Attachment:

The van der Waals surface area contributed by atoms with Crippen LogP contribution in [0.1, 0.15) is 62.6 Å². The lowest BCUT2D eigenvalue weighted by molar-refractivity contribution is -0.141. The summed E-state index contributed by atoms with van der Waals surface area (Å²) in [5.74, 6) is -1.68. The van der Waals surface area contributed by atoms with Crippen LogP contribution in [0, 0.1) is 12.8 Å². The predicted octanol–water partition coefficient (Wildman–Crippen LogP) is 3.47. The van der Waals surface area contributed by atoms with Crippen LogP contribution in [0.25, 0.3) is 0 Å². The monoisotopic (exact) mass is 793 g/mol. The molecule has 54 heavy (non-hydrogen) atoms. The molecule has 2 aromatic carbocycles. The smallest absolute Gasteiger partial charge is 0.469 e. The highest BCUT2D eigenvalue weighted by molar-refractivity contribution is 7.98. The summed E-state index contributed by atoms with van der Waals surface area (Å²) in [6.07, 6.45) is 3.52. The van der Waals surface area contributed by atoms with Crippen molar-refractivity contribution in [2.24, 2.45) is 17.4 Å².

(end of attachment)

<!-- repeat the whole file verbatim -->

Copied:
The van der Waals surface area contributed by atoms with Crippen LogP contribution in [0.1, 0.15) is 62.6 Å². The lowest BCUT2D eigenvalue weighted by molar-refractivity contribution is -0.141. The summed E-state index contributed by atoms with van der Waals surface area (Å²) in [5.74, 6) is -1.68. The van der Waals surface area contributed by atoms with Crippen LogP contribution in [0, 0.1) is 12.8 Å². The predicted octanol–water partition coefficient (Wildman–Crippen LogP) is 3.47. The van der Waals surface area contributed by atoms with Crippen LogP contribution in [0.25, 0.3) is 0 Å². The monoisotopic (exact) mass is 793 g/mol. The molecule has 54 heavy (non-hydrogen) atoms. The molecule has 2 aromatic carbocycles. The smallest absolute Gasteiger partial charge is 0.469 e. The highest BCUT2D eigenvalue weighted by molar-refractivity contribution is 7.98. The summed E-state index contributed by atoms with van der Waals surface area (Å²) in [6.07, 6.45) is 3.52. The van der Waals surface area contributed by atoms with Crippen molar-refractivity contribution in [2.24, 2.45) is 17.4 Å².